Yes, I’m ripping off New York activist/candidate Jimmy McMillan’s famous line, “The Rent is Too Damn High.” Mind you, I agree with Jimmy and love him. But I am also an eBook junkie, and I am telling you, the price for eBooks is too damn high. Music vendors learned that the best way to keep people from stealing their products online was to make it cheap and easy to buy them. The movie business has also learned this lesson. Why can’t book publishers learn it, too?
Here’s an example: The Black Box is a mystery novel by well-known author Michael Connelly. I like Connelly’s work, so I am exactly the target audience for this book. But $8.00 for the Kindle version? Oh, come on! The mass market paperback edition is available from the same Amazon page for $8.15. Am I supposed to believe this 416 page book only cost $0.15 to print?
The Nook and mass market paperback versions from Barnes and Noble are exactly the same price, to the penny, as I write this. Books-A-Million is selling the mass market paperback for $7.69, but they have no eBook version of this title available.
I am not going to tell you how, since I don’t want the FBI to show up on my doorstep, but I assure you that every novel Michael Connelly has written can be found for free online as easily as you can find every song Lou Reed (R.I.P.) ever recorded or every movie with Gary Busey in it.
Surely you would never seek out free downloads of books you want to read merely because the publishers are ripping you off, would you? (If you did, though, you’d better use TOR or another anonymizing service unless you want the FBI to show up at your door.)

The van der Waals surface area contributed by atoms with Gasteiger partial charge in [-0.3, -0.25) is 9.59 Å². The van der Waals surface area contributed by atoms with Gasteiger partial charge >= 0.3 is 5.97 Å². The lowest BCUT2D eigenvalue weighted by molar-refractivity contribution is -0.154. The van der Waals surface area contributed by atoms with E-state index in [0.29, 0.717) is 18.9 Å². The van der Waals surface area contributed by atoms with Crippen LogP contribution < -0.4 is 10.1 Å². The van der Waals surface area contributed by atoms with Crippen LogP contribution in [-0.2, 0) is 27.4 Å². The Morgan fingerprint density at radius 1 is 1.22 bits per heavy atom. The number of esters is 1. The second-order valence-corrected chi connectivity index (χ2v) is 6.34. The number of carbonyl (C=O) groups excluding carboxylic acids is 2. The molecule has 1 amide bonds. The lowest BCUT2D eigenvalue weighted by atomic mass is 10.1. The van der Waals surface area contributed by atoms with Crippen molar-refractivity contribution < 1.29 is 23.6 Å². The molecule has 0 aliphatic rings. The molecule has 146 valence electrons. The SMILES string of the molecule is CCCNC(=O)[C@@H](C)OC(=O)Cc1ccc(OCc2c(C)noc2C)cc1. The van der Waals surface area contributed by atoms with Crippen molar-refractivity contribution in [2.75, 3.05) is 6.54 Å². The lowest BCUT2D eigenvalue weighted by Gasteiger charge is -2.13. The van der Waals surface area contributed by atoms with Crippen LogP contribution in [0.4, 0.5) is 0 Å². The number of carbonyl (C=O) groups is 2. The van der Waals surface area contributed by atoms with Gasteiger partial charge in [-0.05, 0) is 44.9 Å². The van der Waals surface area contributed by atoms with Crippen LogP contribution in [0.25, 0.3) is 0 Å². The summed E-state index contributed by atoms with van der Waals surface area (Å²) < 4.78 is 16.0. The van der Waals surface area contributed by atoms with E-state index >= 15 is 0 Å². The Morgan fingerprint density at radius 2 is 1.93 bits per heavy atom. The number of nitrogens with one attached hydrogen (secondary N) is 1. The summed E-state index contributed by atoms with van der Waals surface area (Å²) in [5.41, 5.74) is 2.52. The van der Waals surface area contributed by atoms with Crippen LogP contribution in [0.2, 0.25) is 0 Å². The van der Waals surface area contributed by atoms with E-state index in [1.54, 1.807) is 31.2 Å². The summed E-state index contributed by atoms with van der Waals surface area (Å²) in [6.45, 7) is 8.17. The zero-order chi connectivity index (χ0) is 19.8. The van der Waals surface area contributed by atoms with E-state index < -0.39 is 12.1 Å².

So what should a 400 or 500 page eBook cost? I get some pretty good current titles, typically by authors who are not very well-known, for free or for $0.99 or $1.99 through BookBub. There is, of course, Project Gutenberg, which has lots of cool (usually older) free books (and other stuff). And there are plenty of other sources for public domain books. A Google search will take you to plenty of them.
Publishers don’t spend nearly as much to put out an eBook as to put out a paper book. With eBooks, they have no printing costs, no inventory, no costs to ship books to bookstores or directly to readers (a la Amazon), and no costs associated with taking back unsold copies from bookstores.
So to me, $3.99 seems about right — maybe even a little high — for the eBook version of a title that is also available as a mass market paperback for $8 (or less).
Maybe a book that’s available only as a hardback (on paper) for $21.95 is worth $11 or $12 as an eBook to some people. If it’s a novel, I can wait for the paperback. Or for my local library to get it, hopefully as an eBook so I don’t need to go pick up a physical copy and, after I am done reading it, remember to take it back.
The funny thing is, even though pixels can be duplicated endlessly with no quality loss, my local library is often “out of” popular eBook titles. I’m a basically law-abiding person, but when I see that the library is “out of” the same title over and over, or only has one digital copy of a popular book and a long waiting list for it, I am sorely tempted to join the ranks of illegal downloaders.
Book publishers need to learn from the music and movie people. Sure, they bribed “our” representatives into instituting terrorism-level penalties for the crime of copying a song or film. But that isn’t what stopped everyday Americans, especially younger ones, from copying music and movies for free. Pandora, iTunes, Redbox, Netflix, and other services that delivered tunes and movies conveniently for small amounts of money were the real kickers.
We need something similar for books. Hopefully, we’ll get it before long. Until then, book publishers, please don’t be shocked if an awful lot of readers feel you deserve to be ripped off — and as a result of that belief, rip you off like mad.